McLeod Health Neurosurgeons Champion Fluorescent Technology in Brain Cancer Treatment
McLeod Health neurosurgeons are among the first in the state to use Gleolan, a fluorescent tracer that enables surgeons to better remove malignant brain tumors (gliomas) while preserving normal brain tissue. “This is a game-changer in glioma surgery,” says Dr. Tripp Hines, a neurosurgeon at Florence Neurosurgery and Spine at McLeod Health.
High grade gliomas (Glioblastoma Multiformans- GBM) are extremely challenging tumors with a typical survival rate of only a few years even with aggressive treatment. “We do know,” Dr. Hines adds, “that complete resection leads to improved survival rates. This technology allows us to be more aggressive with tumor resection.”
Gleolan is an optical fluorescent imaging agent called aminolevulinic acid HCl (ALA HCL) which binds to brain cancer cells. The patient drinks the oral tracer 2-4 hours before surgery. During the surgery the cancerous tumor cells fluoresce under a special blue light filter that the surgeon uses during the surgery. The tumor cells “light up” a pink or red-violet color while the normal brain cells do not fluoresce.
“One of the most important goals in tumor surgery, particularly in patients with GBM, is to not cause new deficits with our surgery,” says McLeod neurosurgeon Dr. William Naso. “Gleolan helps us avoid injuring normal brain while maximizing tumor resection.”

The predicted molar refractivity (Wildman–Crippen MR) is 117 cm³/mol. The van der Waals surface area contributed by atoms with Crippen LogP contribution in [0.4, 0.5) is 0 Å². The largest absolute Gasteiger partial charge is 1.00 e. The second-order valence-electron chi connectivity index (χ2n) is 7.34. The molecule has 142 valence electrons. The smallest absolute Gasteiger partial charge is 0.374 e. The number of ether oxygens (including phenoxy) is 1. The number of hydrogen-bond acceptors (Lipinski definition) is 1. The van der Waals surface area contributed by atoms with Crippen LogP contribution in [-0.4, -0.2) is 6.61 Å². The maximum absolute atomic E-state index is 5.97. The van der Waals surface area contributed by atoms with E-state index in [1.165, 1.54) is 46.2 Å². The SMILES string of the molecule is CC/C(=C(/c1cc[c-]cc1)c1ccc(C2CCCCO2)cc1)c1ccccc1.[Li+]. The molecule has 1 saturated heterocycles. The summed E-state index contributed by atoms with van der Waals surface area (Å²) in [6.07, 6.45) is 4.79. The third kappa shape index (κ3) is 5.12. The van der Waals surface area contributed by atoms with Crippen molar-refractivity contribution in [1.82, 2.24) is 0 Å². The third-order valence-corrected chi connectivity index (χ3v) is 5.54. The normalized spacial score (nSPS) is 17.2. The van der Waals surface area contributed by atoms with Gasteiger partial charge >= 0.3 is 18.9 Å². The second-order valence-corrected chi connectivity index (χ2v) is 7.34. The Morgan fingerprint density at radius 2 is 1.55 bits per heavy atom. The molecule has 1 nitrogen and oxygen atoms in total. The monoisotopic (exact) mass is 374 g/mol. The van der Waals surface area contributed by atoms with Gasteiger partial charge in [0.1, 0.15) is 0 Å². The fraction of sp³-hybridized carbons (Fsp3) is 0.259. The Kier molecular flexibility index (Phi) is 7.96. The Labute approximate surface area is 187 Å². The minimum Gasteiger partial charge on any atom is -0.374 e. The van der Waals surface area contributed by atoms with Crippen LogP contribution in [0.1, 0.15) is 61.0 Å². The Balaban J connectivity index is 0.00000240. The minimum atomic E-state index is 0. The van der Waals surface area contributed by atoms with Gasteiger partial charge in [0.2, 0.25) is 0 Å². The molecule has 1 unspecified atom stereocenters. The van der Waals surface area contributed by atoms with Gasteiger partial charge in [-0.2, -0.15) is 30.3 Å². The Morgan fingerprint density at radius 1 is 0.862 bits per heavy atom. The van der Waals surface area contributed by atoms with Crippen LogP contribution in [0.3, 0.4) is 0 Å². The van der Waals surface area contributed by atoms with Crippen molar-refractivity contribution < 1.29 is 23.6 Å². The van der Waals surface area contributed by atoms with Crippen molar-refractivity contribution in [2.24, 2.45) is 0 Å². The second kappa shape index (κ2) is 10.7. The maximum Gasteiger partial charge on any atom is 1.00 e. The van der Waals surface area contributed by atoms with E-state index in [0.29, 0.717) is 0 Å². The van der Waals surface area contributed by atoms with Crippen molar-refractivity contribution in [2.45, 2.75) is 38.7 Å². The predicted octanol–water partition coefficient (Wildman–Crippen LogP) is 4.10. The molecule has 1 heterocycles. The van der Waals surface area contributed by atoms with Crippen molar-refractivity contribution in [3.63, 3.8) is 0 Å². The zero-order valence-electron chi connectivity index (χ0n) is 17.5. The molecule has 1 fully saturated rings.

This technology is one of many “tools” McLeod neurosurgeons have available to assist them to more safely perform brain surgery, including, among other technologies, preoperative tumor mapping (tractography) which identifies critical neural pathways and their relationship to the brain tumor; intraoperative image guidance, a high-powered computer technology that the neurosurgeon utilizes to guide his surgery; a robotic microscope, and intraoperative CT and ultrasound.
“Gleolan is unique,” Dr. Hines says “in that, unlike some other imaging tools, it provides real-time information about tumor extent and tumor remnants.” Approved by the FDA for use in glioma surgery, research is underway regarding its use for other tumor types.